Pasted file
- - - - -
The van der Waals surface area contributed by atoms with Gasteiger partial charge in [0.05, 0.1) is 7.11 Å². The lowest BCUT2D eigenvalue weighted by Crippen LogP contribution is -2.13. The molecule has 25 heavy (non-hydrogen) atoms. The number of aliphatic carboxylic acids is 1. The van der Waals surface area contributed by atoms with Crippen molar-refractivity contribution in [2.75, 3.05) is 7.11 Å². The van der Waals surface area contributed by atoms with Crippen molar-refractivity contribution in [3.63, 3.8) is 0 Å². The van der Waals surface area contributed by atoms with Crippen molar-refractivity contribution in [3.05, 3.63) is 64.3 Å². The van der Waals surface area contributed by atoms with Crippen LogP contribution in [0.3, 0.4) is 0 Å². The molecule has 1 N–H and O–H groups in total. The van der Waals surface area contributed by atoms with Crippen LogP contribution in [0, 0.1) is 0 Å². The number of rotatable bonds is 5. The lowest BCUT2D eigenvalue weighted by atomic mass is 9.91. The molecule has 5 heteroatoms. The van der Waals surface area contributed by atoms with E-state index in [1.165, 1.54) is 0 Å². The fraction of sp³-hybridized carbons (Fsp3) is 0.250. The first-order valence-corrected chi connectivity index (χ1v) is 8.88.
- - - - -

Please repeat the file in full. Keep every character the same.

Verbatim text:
The van der Waals surface area contributed by atoms with Gasteiger partial charge in [0.05, 0.1) is 7.11 Å². The lowest BCUT2D eigenvalue weighted by Crippen LogP contribution is -2.13. The molecule has 25 heavy (non-hydrogen) atoms. The number of aliphatic carboxylic acids is 1. The van der Waals surface area contributed by atoms with Crippen molar-refractivity contribution in [2.75, 3.05) is 7.11 Å². The van der Waals surface area contributed by atoms with Crippen molar-refractivity contribution in [3.63, 3.8) is 0 Å². The van der Waals surface area contributed by atoms with Crippen molar-refractivity contribution in [3.05, 3.63) is 64.3 Å². The van der Waals surface area contributed by atoms with Crippen LogP contribution in [0.3, 0.4) is 0 Å². The molecule has 1 N–H and O–H groups in total. The van der Waals surface area contributed by atoms with Crippen LogP contribution in [0, 0.1) is 0 Å². The number of rotatable bonds is 5. The lowest BCUT2D eigenvalue weighted by atomic mass is 9.91. The molecule has 5 heteroatoms. The van der Waals surface area contributed by atoms with E-state index in [1.165, 1.54) is 0 Å². The fraction of sp³-hybridized carbons (Fsp3) is 0.250. The first-order valence-corrected chi connectivity index (χ1v) is 8.88.